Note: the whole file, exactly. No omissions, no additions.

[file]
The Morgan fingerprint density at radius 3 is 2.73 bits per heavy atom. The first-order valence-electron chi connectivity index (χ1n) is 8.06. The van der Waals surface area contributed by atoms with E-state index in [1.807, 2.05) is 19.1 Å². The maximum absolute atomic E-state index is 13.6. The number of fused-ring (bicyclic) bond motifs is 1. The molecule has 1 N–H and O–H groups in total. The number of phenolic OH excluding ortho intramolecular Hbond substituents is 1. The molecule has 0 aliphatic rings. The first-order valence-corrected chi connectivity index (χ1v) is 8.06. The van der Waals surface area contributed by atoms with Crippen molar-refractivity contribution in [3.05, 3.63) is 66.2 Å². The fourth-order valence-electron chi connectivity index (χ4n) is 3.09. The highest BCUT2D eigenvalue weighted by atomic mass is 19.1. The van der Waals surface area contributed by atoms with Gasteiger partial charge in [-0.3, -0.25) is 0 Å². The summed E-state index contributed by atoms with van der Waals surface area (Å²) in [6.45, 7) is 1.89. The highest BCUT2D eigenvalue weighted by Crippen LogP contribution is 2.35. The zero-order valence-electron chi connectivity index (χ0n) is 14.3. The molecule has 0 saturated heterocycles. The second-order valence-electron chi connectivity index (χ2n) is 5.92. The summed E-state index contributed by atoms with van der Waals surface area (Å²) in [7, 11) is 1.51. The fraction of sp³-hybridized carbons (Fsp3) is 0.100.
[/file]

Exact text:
The Morgan fingerprint density at radius 3 is 2.73 bits per heavy atom. The first-order valence-electron chi connectivity index (χ1n) is 8.06. The van der Waals surface area contributed by atoms with E-state index in [1.807, 2.05) is 19.1 Å². The maximum absolute atomic E-state index is 13.6. The number of fused-ring (bicyclic) bond motifs is 1. The molecule has 1 N–H and O–H groups in total. The number of phenolic OH excluding ortho intramolecular Hbond substituents is 1. The molecule has 0 aliphatic rings. The first-order valence-corrected chi connectivity index (χ1v) is 8.06. The van der Waals surface area contributed by atoms with Crippen molar-refractivity contribution in [3.05, 3.63) is 66.2 Å². The fourth-order valence-electron chi connectivity index (χ4n) is 3.09. The highest BCUT2D eigenvalue weighted by atomic mass is 19.1. The van der Waals surface area contributed by atoms with Gasteiger partial charge in [-0.3, -0.25) is 0 Å². The summed E-state index contributed by atoms with van der Waals surface area (Å²) in [6.45, 7) is 1.89. The highest BCUT2D eigenvalue weighted by Crippen LogP contribution is 2.35. The zero-order valence-electron chi connectivity index (χ0n) is 14.3. The molecule has 0 saturated heterocycles. The second-order valence-electron chi connectivity index (χ2n) is 5.92. The summed E-state index contributed by atoms with van der Waals surface area (Å²) in [7, 11) is 1.51. The fraction of sp³-hybridized carbons (Fsp3) is 0.100.